Instrument Modifications

A variety of instrument modifications that aid in dissection of the adrenal gland have been described. The harmonic scalpel may be of particular use in reducing operative time (58,78).

Laparoscopic ultrasound probes with frequencies in the order of 5 to 7.5 MHz may be useful in identifying the adrenal gland and vein, confirming the presence or absence of an abnormality on the affected and contralateral sides, determining the resectability of large masses, facilitating partial resection, and identifying pathology in adjacent organs (6,64-66). However, data pertaining to the usefulness of this modality has been conflicting. Lucas et al. found laparoscopic ultrasound particularly useful in identifying the adrenal vein on the left when it is obscured by large amounts of retroperitoneal fat (66); in contrast, Brunt et al. found that laparoscopic ultrasound identified the vein in only 21% of cases (65). Laparoscopic ultrasound may be of particular benefit in retroperitoneal approaches where the landmarks may not be as readily apparent and the adrenal is more difficult to identify. This modality has also been used to localize extra-adrenal pheochromocytoma (83).

Ultrasonic aspirator systems have been used to aid in the dissection of the inferior vena cava and renal hilum to dissect the adrenal from the surrounding fat (84). Suzuki et al. found that the operative time was shorter and blood loss less with its use (84), whereas conversely, Takeda et al. found no differences in these parameters (85).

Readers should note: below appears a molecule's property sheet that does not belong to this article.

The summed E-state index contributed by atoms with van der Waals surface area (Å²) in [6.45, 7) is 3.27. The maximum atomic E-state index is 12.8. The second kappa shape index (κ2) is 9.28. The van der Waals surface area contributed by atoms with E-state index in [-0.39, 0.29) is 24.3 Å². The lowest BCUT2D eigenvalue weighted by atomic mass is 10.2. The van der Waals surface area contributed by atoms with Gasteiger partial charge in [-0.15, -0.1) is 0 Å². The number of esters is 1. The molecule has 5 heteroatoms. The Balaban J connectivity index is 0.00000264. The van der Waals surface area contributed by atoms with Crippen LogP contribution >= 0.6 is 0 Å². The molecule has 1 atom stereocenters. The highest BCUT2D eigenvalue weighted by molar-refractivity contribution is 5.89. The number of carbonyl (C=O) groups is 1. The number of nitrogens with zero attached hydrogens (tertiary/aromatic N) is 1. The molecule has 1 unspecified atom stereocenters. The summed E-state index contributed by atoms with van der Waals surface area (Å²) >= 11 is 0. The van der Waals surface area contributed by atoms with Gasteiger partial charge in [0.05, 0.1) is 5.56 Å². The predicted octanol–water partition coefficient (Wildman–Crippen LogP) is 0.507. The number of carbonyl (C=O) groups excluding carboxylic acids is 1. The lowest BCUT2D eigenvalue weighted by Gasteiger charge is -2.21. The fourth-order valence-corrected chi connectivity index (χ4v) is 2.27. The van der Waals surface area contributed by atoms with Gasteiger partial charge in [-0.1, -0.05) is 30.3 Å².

We generally set a time limit of five hours for all laparoscopic procedures before conversion because in our experience, the risks of nerve compression increase significantly after this time.

On the left side, the tail of the pancreas may be confused with the adrenal, but it lacks the characteristic color of the adrenal. If it does not look like the adrenal, it is probably not the adrenal!

By applying the general principles of careful hemostasis, and careful, deliberate dissection to positively identify the relevant anatomy, the risk to adjacent organs is minimized.

In our experience of retroperitoneoscopy for pyeloplasty and nephrectomy, we have found that when this space is first developed with the index finger, it is important not to sweep the finger anteriorly because this can tear the peritoneum.

The argon beam coagulator has been described as useful for some right-sided lesions with attachments to the liver (85). Atraumatic suction graspers have been associated with shorter operative times and aim to facilitate gentle handling of the adrenal, allowing better exposure of the vessels by enabling retraction of the gland (86). Obermeyer et al. described administering intravenous methylene blue in five mini-Hanford pigs to aid in adrenal identification (87).

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